13. 8 The Agrarian Village World of Indian Women in the Ohio River Valley
    (pp. 186-209)

    Huron women raised “a very large amount of Indian corn, peas, beans, and sometimes French wheat,” and their “Indian corn [that] grows from ten to twelve feet high” in fields that were so “very neat . . . that one cannot find a single Weed in them, although they are very exhaustive.”¹

    This description, penned as Jacques Charles Sabrevois de Bleury traveled to Detroit, echoes his praise for the Indian women whom he encountered in the Ohio and Wabash River Valleys, sometime between 1714 and 1718.² He was especially laudatory of the Huron, Potawatomi, and Odawa women, whom he considered...

  14. 9 Loyalist Women in British New York City, 1776–1783
    (pp. 210-224)

    The Revolutionary War scattered loyalist families and overturned their world. Revolutionary politics intruded into their domestic lives, and rearranged their relationships with their communities. Women were affected as much as men. Overnight, their commitment to their husbands became defined as a political act. As their husbands, fathers, and sons fled to join the British side, women left alone to tend to children and the elderly came to symbolize opposition, resistance, and even treason. Unable to attack the loyalist men who escaped to British-protected regions and left their wives behind, patriot committees targeted the wives, punishing them through harassment, insults, persecution,...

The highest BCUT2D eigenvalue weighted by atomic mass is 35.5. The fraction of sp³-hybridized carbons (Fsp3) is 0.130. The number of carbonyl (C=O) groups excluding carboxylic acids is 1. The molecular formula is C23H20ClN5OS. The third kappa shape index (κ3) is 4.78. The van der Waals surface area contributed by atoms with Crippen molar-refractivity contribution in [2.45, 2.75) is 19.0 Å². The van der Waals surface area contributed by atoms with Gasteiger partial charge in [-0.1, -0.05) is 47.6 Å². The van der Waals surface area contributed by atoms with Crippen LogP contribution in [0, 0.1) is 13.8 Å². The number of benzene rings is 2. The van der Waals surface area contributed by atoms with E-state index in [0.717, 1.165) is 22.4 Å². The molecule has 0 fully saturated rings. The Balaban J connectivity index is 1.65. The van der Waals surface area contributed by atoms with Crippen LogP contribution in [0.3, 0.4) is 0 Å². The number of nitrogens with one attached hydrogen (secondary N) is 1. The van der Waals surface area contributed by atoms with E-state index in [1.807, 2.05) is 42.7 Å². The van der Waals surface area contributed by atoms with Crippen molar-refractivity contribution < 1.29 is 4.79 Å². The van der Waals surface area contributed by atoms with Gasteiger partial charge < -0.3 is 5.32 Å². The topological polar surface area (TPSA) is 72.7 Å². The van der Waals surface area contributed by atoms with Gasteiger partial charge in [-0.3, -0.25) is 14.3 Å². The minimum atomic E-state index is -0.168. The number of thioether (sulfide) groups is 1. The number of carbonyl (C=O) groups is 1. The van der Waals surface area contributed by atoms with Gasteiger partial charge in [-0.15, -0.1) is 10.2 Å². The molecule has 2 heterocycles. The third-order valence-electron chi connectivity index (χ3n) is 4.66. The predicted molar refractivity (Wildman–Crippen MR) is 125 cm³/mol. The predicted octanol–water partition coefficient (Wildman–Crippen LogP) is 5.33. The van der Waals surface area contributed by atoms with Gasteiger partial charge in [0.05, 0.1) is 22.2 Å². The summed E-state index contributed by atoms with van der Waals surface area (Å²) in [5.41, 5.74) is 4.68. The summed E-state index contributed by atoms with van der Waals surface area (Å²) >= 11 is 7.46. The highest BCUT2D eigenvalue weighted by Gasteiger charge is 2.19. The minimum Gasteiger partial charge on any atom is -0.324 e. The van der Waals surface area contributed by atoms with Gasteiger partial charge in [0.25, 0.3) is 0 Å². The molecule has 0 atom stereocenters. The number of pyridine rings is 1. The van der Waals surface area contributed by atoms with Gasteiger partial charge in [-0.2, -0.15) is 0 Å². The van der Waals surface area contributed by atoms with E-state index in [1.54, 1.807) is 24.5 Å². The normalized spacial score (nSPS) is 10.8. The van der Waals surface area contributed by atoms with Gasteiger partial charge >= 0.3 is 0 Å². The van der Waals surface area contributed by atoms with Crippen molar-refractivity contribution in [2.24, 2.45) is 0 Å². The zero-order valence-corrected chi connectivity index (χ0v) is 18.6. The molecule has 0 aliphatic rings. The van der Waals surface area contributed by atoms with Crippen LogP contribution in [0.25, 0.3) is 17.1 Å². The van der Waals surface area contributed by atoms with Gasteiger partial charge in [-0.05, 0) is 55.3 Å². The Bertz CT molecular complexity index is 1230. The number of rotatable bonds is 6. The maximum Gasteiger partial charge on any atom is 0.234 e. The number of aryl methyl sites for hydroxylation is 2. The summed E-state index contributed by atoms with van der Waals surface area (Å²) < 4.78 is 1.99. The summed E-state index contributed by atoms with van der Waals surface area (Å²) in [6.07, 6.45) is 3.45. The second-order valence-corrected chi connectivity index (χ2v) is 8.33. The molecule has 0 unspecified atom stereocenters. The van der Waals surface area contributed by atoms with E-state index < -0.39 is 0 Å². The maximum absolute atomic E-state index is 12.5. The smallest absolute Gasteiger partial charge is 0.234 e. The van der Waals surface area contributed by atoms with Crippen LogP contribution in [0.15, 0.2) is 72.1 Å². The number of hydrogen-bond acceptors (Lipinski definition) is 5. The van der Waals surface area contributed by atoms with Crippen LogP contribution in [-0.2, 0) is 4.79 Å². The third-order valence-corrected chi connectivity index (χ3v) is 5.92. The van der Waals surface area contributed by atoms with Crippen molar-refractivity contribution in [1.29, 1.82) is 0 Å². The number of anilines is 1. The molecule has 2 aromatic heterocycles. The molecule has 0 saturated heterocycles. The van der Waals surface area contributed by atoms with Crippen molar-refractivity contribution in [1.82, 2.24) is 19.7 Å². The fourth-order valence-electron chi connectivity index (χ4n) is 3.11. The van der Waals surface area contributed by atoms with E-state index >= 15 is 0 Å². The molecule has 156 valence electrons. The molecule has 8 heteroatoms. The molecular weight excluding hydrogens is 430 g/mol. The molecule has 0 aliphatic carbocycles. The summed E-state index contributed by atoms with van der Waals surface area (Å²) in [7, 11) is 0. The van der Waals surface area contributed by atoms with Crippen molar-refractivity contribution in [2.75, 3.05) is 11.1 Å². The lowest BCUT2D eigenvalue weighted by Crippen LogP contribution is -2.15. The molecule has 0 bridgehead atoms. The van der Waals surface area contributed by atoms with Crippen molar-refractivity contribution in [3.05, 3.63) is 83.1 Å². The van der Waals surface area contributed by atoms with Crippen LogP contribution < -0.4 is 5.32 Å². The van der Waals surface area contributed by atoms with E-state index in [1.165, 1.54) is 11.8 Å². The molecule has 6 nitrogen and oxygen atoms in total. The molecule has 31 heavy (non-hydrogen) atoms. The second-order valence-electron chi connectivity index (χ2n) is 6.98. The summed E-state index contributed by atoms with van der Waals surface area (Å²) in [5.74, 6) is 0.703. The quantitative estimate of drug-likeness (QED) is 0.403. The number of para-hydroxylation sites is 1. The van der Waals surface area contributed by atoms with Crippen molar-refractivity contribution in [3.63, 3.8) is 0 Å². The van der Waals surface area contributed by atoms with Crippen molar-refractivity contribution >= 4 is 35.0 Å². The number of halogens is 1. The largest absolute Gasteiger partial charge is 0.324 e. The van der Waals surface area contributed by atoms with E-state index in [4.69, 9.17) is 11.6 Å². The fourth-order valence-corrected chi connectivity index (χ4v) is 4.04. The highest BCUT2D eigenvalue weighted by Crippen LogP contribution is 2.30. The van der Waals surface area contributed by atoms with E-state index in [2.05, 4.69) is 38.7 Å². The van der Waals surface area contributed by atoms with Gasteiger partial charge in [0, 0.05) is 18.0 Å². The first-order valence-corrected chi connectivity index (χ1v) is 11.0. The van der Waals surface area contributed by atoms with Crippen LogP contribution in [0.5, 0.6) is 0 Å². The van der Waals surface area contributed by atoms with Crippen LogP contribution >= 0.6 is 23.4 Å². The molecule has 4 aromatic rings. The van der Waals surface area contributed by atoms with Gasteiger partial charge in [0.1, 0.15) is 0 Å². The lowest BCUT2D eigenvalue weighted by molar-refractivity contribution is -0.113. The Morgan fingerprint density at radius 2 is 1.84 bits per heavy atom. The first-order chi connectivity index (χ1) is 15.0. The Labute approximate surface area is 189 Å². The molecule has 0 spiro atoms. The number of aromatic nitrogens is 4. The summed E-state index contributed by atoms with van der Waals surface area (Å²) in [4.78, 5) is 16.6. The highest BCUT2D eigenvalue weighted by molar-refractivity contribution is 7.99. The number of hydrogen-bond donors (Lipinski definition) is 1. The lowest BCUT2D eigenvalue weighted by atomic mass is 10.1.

15. 10 “I Knew That If I Went Back to Virginia, I Should Never Get My Liberty”: Ona Judge Staines, the President’s Runaway Slave
    (pp. 225-245)

    Born sometime around 1774, Ona Judge was raised as a slave on George and Martha Washington’s Mount Vernon estate. As a slave and then a fugitive, Judge lived in rural Virginia toward the end of the colonial period and then traveled to the busy cities of New York and Philadelphia during the infant years of the new nation. Judge’s bold and risky decision to flee her masters eventually landed her in a quiet hamlet near Portsmouth, New Hampshire, where she remained until her death in 1848. Although the most revered family in America owned her, George and Martha Washington were...

  16. 11 “The Need of Their Genius”: A Women’s Revolution in Early America
    (pp. 246-270)

    In the wake of the Revolution and establishment of the republic, Judith Sargent Murray looked to a more radically transformed future than other Americans of her generation had anticipated. “I expect,” she declared in the collection of essays, plays, and poems she published in 1798, “to see our young women forming a new era in female history.” Basing her claim upon already visible changes in the schooling of women, Murray told readers “female academies are everywhere establishing.” The presence of these schools demonstrated that “studies of a more elevated and elevating nature” were being integrated with the training in the...

  17. AFTERWORD: Women in Early America
    (pp. 271-274)

    As the essays in this volume so fulsomely illustrate, we have eclipsed the recovery and recuperation that Carol Berkin rightly ascribes to the first wave of scholarship on women’s history. The field’s primary concern has moved from inserting women into a metahistory of the national project to understanding what new meaning is created by centering the lives of women—meaning that is located in the particular histories of women, but meaning that also exceeds those histories and offers us new ways in which to understand intersectional structures. It has become impossible to engage in the history of women without specifying...

    (pp. 275-278)
  19. INDEX
    (pp. 279-294)